historic photos courtesy of Baker County Library and Baker Heritage Museum (apologies for the small size, but couldn’t seem to make them larger)
As indicated in previous articles “Looking Both Ways” and “Rest Your Weary Head,” there were many hotels in boom-years Sumpter. “Rest Your Weary Head” discussed the Belvedere—which didn’t burn until 1925—and five of the hotels that weren’t seen again after the fire of 1917. In the paragraphs to follow you’ll explore the first-established hotel in Sumpter and the hotel where the fire started.
Below is the oldest photo of Sumpter known to exist; it was taken in 1895. This is Granite Street, looking west toward the Powder River whose flood plain separates the flat area the town was built on from the hills. (Most photographs taken of Granite St look east into the center of the business district, as with the final photo shown in this article.)There were about 200 people living in Sumpter in 1895 according to Sumpter-born Sumpter historian Brooks Hawley (1902-1991). The flagpole in the center of the photo was erected in 1890 in the middle of the intersection of Granite and Centre (this is the spelling on the plat) Streets. The town was first platted in 1889 by Charles Rimbol. In Oct 1896, the railroad arrived. Sumpter was incorporated in 1898. The tree in the photo was the only tree left in downtown Sumpter, and it stood on the corner of Granite and Mill. The tree burned when Granite Street burned.
Most of the buildings in the 1895 photo were replaced by newer buildings over the years. One exception was the Starr Hotel, about the westernmost building on the right side. It stood mid-block between Cracker and Centre Streets. The photo below has been cropped to make the Starr’s black sign sticking out into the street more noticeable. Closer up, the second building on the right is Duckworth’s Red Front Store, with its false front and eyebrow-roofed porch. Henry Duckworth was born in Yorkshire, England, and the family crossed the plains to settle in Auburn in 1870, later moving to Sumpter. In 1899, the Red Front was owned by W.C. Calder. The building burned down May 1900.
In the 1900 photo of Granite Street looking east, below, a lot has changed, but the Starr still has a black sign sticking out into the street. The tall brick building beyond the Starr is First National Bank, built 1899. It is on the northwest corner of Granite and Centre. The twenty-mule team is on its way to Red Boy Mine. A lot of photos of machinery bound for the Red Boy were taken in the early 1900s. The big white building a couple doors east of the bank is Columbia Market. Between the bank and Columbia Market is a lower brick building built it 1900, replacing the Red Front Store. Not quite visible is the raising of planking over these two blocks of Granite St from Mill to Cracker; construction of the planked street began in 1900 at the Mill St end.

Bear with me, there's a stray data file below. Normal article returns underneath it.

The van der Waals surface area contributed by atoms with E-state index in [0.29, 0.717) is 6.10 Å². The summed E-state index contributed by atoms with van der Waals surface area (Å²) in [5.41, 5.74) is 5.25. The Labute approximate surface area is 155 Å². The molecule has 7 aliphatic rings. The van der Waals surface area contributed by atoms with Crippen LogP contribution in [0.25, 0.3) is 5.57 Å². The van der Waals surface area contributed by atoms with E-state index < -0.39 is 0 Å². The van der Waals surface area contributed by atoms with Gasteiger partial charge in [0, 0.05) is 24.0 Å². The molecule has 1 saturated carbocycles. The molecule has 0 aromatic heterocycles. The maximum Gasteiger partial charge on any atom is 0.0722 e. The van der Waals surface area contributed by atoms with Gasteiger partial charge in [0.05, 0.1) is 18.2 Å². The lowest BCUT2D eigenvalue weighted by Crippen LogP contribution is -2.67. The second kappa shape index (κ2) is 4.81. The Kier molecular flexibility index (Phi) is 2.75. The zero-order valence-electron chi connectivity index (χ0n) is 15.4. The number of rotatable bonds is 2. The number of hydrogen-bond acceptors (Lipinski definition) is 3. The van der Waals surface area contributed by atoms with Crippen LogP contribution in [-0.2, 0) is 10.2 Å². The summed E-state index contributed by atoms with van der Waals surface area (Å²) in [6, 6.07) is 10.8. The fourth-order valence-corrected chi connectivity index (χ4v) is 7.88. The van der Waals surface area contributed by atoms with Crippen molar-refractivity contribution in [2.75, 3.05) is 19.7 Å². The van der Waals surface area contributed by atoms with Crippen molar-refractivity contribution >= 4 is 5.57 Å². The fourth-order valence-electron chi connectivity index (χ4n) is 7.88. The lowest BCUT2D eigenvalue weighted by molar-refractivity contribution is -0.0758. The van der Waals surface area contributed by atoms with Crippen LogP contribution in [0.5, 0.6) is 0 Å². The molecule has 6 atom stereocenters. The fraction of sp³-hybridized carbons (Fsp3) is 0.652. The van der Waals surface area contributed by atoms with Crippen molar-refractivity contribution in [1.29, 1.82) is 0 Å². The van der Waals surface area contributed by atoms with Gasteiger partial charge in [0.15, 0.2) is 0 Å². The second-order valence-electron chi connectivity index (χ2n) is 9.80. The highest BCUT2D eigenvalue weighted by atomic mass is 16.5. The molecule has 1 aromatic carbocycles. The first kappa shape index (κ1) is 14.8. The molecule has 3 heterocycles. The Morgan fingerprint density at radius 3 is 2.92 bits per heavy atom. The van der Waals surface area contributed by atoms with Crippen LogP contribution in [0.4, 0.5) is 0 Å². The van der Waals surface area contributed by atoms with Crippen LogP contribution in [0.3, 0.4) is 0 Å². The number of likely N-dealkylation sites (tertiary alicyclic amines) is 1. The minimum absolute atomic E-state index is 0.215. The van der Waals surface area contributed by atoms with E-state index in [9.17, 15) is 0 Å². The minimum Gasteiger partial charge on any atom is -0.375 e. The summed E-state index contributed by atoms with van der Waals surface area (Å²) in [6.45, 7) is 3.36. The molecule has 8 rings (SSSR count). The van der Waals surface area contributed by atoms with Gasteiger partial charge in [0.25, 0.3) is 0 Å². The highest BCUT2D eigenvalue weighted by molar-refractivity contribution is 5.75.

In 1897, almost directly across from the Starr, the Capital Hotel was built. A May 20, 1898, article in the Morning Democrat called it “the leading hotel of Sumpter…” and gave a brief description of P.J. Griffin, owner of what was then called the Spencer. “On the first of April he bought this hotel. It is a large and commodious building, having thirty eight bedrooms. It is thoroughly lit by electricity, and has all the modern improvements. The table is furnished with all the market affords, and is a cardinal feature of the house. His wife aids him in the supervision of the hotel, and we bespeak for them a large and growing patronage.” Griffin had previous experience with hotels in Boston and in British Columbia. One suspects he later had something to do with the Hotel Griffin discussed so much in previous From Auburn Street articles. It is my understanding that the photo below accompanied the Morning Democrat article.
Brooks Hawley calculates that this next photo of the Capital (below) was taken about 1901 and that the small boy on the porch with his parents is Elwood Denny at the age of 3. Elwood graduated from Sumpter High School in 1915. Mr & Mrs A.L. Denny had become owners of what is now clearly marked as the Capital Hotel.
By 1914, the wear and tear of dirt, dust, heat, cold, and snow were showing on the Starr (near left, below) and the planked two blocks of Granite St. The Capital Hotel (right side of photo) still looks pretty good. Three blocks to the east, at the top of Granite St, the school (center of photo), built in 1897, looks resplendent in its white paint. A smaller white building to the left of the school is the hospital that was built in 1900. In three years, the only two buildings seen in the photo below left standing would be the school and the hospital.